Helmets & Fragile Life

Any idea about the politics behind not making helmets compulsory in Indian roads – especially in Tamilnadu? I remember that helmets were made compulsory from 1984 and until late 1980s, before they were made ‘optional’. Sometime in 1999, New Indian Express campaigned for making helmets mandatory and even organised signature petitions to the then DMK government. But nothing happened. Over the years, statistics time and again have confirmed that vast majority of the fatal injuries could have been avoided if a helmet had been used. A report in Hindu says that a PIL is pending before Madras HC seeking a directive to the police authorities to make helmets compulsory. Do we need Courts & Law to remind us that life is valuable? I don’t understand how comfort takes precedence over one’s own life.

I rant so much about this today as I just came to know about the death of my friend Satish in a road accident, recently. He did his MCA with me and worked for Accenture and through them at Microsoft, Hyderabad. My heart goes out to his wife & their month old daughter. Life is so fragile. My hands tremble as I type this.

Disaster Recovery

There was a fire accident yesterday in the building next to my work place. Three fire engines were pressed into service to put out the fire. It wasn’t a major one and fortunately, there weren’t any injuries to anyone. Fire service personnel cordoned off the road as soon as they arrived and left the way clear for ambulances & other service vehicles that followed. Amazing thing was the way the fire engines were refilled with water very quickly. The manholes in the pavement that lead to water supply pipes were opened up and connected to the hosepipes from the fire engines. They even had a small motor to pump up the water into the engine, though they didn’t use that this time. All these days, I thought that these manholes were only for maintenance of supply pipes. But the mechanism allows accommodating the hosepipe from the fire engine without cutting the water supply for the houses around the area. All this happened within a matter of two minutes. Disaster recovery strategy here in UK is very impressive.

With its huge population and the general tendency of the people to ignore the safety precautions, India needs a comprehensive Disaster Management programme. Fire service personnel are the best people to be trained on those areas and more importantly infrastructure needs to be supported – like making available air ambulances (at least one per district) & other goodies. There are certain things that we could learn from developed nations and this is one among them. Sadly, we seem to realise these only when something strikes.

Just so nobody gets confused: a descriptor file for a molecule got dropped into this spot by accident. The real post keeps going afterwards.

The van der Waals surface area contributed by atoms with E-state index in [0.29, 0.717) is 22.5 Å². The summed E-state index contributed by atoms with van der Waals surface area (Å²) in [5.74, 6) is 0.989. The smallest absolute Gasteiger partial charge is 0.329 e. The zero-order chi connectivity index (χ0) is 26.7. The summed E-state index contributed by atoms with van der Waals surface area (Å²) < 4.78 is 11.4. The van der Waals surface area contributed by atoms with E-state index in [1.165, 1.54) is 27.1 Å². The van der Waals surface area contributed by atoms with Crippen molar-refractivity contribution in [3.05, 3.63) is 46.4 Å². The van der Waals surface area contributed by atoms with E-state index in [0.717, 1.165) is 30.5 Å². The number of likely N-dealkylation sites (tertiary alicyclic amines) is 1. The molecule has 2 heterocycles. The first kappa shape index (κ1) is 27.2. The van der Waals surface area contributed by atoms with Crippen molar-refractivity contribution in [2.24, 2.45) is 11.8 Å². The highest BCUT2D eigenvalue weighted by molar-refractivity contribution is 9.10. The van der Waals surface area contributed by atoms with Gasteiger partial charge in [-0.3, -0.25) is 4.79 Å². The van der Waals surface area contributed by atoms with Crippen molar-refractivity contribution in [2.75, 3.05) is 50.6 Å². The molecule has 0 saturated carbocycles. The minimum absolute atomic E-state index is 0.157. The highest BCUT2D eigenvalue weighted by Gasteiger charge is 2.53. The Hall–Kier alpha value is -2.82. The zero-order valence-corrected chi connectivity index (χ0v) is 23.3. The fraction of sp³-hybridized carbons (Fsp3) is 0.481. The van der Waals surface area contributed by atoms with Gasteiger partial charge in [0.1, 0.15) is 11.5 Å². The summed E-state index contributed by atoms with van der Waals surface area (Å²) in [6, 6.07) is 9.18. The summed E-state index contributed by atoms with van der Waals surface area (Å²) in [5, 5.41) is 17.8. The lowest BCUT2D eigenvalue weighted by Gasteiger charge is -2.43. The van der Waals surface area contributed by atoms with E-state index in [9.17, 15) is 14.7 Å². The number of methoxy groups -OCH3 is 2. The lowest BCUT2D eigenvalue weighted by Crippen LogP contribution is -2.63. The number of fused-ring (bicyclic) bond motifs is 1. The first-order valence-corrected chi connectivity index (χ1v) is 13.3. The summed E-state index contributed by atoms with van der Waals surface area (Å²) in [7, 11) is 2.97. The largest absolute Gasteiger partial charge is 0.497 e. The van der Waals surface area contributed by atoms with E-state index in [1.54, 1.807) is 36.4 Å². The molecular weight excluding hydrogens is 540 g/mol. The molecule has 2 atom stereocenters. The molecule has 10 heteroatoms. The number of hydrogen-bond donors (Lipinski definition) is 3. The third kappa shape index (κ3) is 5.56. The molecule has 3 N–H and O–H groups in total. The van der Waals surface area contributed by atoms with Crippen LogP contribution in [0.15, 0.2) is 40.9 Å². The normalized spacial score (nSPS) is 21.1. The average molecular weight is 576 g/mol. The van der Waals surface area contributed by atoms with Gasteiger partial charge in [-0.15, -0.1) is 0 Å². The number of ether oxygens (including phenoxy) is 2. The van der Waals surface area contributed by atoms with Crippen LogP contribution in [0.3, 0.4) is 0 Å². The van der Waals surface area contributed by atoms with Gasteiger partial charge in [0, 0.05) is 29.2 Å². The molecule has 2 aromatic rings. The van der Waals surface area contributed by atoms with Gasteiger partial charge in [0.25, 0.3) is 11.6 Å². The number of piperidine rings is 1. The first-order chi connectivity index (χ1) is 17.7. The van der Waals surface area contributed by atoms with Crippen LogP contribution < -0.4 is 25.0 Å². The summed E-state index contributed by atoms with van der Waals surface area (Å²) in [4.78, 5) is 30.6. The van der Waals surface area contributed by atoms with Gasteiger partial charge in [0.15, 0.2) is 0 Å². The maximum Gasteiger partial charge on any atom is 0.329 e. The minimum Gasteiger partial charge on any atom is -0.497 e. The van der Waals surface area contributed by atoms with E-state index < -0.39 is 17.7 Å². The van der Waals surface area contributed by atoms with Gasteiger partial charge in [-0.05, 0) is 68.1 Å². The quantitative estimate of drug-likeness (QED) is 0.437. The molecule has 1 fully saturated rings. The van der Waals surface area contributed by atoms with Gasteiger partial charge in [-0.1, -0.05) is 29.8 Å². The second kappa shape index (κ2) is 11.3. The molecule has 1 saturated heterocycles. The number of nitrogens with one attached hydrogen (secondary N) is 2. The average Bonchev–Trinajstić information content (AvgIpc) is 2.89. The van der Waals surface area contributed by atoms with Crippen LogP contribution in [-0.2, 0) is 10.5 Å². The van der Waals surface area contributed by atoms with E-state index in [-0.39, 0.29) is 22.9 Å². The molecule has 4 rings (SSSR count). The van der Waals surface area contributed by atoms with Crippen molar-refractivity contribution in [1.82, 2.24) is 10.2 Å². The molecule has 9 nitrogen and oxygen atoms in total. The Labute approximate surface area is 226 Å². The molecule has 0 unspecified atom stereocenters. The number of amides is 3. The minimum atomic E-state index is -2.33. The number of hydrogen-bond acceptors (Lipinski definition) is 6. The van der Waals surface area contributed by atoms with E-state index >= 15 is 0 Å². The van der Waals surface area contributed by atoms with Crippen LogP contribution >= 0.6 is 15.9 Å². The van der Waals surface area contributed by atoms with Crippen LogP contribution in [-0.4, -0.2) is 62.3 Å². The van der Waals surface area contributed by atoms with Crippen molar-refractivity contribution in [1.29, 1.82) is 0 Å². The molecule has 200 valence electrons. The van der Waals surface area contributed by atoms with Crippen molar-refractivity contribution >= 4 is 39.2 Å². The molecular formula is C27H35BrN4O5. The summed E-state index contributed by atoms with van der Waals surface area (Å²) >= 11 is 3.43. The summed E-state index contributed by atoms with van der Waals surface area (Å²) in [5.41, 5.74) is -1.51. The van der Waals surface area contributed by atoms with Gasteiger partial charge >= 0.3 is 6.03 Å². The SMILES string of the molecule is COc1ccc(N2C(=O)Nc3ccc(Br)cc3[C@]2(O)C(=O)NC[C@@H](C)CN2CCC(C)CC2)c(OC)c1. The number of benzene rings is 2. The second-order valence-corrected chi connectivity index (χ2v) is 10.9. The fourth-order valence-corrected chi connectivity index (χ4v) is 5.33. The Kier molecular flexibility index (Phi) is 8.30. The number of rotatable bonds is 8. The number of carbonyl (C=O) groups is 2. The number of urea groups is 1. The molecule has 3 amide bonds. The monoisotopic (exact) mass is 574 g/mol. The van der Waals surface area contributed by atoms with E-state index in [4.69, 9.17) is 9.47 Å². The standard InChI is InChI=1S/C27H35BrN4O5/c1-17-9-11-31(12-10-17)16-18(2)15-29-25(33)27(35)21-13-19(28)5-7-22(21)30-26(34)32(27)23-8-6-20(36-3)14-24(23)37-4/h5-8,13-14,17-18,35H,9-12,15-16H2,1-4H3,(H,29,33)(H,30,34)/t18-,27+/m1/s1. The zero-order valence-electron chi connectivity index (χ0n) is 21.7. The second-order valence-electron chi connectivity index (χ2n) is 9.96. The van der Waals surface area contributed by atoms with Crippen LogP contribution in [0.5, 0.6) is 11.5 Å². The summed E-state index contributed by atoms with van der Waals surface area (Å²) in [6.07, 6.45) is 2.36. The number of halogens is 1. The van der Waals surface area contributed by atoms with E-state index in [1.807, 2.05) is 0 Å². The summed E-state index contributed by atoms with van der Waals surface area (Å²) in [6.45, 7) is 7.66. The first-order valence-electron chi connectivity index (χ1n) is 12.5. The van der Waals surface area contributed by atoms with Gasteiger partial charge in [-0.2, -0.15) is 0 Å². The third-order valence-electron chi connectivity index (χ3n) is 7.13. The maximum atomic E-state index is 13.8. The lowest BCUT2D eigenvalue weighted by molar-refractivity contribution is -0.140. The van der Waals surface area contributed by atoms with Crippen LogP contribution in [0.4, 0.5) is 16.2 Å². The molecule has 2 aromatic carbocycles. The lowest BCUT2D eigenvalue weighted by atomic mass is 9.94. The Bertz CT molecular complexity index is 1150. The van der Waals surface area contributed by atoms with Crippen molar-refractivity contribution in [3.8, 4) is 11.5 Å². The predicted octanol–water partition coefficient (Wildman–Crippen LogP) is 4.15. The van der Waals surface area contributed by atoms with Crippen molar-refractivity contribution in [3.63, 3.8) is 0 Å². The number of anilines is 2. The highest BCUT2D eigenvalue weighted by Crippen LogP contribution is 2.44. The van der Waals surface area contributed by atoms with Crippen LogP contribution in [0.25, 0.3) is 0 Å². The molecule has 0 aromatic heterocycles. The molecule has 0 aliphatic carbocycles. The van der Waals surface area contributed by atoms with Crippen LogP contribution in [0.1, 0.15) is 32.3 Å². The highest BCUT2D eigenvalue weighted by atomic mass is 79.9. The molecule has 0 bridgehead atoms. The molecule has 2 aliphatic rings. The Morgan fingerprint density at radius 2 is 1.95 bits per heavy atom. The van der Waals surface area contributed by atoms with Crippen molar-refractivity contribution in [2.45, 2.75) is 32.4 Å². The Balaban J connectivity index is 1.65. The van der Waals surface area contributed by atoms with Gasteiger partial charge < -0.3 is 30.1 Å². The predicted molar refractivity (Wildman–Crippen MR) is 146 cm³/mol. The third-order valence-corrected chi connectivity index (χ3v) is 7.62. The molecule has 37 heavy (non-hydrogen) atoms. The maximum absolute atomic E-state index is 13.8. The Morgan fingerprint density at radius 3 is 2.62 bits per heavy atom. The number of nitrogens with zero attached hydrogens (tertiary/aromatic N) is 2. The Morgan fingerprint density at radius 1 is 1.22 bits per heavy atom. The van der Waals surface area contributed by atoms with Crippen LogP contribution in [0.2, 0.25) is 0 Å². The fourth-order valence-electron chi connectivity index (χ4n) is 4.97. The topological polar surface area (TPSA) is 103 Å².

Campootar Engineer

Had a tough time today explaining my neighbour that being a campootar engineer doesn’t mean that I would be able to set right his troublesome PC. Worst thing is – after all the explanations in layman’s language about electronics & programming, that fella said “I don’t want you to do it for free. I would pay you”.


Watched Chandramukhi last evening. One of the biggest mistakes I did in the recent times was to have watched ‘Manichitrathazhu’ few weeks back. The problem while watching CM was that I was always a step ahead of the movie and knew about the next frame, that spoiled the fun a lil’ bit. Had it been the usual masala stuff, it wouldn’t have mattered, but this one is much different. All said, this is Super Star’s movie and that in itself provides a whole new experience altogether.

While I thoroughly enjoyed it, couldn’t help noticing few points..

  • Some of the jokes were not of thalaivar’s calibre and might have better suited the likes of Sathyaraj. Wonder, how Rajini who is, otherwise careful about his image slipped up a bit on this front.
  • What happened to the bad guy, who at the beginning vowed to grab the project from Prabhu? Ran away after the initial fight? 🙂
  • Nasser was irritating, to say the least.
  • Masala master Vasu shows his face when Super Star flies like Anjaneyar in ABT Parcel Service logo to prevent Prabhu from drinking the poison added tea. Glad that Vasu stopped with that and didn’t add any more spice.
  • These are nothing when compared to lot other Tamil films, including the ones of Rajini. No one would have expected such a different dish from Super Star, where he himself goes missing for a full 15 minutes and where Jo steals the show towards the end. On the whole, Chandramukhi rocks and my only regret is that I didn’t get to watch it in an environment where I can shout & hoot at will.

    Changing Times & Changed Me

    Made the first purchase for our newborn yesterday. In fact, it happened without any planning. I was out on the street, doing the usual weekly shopping when a smart dress displayed at the window of the kids’ wear shop caught my eye. Instinctively, I entered the shop, scanned the varieties and made the quick purchase. This shop has been around for so many years at the same place. I have gone past this shop tens of hundreds of times before, but I have never bothered to glance at that side. Times have changed very quickly and before I could realise, it has changed me. With the addition of a new member in the family, the entire thought process is slowly but steadily undergoing lots of changes in the last few days. From the need to allot more space to accommodate this little chap’s paraphernalia to placing the kid’s requirements first in every bit of planning to eliminate certain words in my vocabulary (that is the most difficult bit), I am thinking about lot many things of late.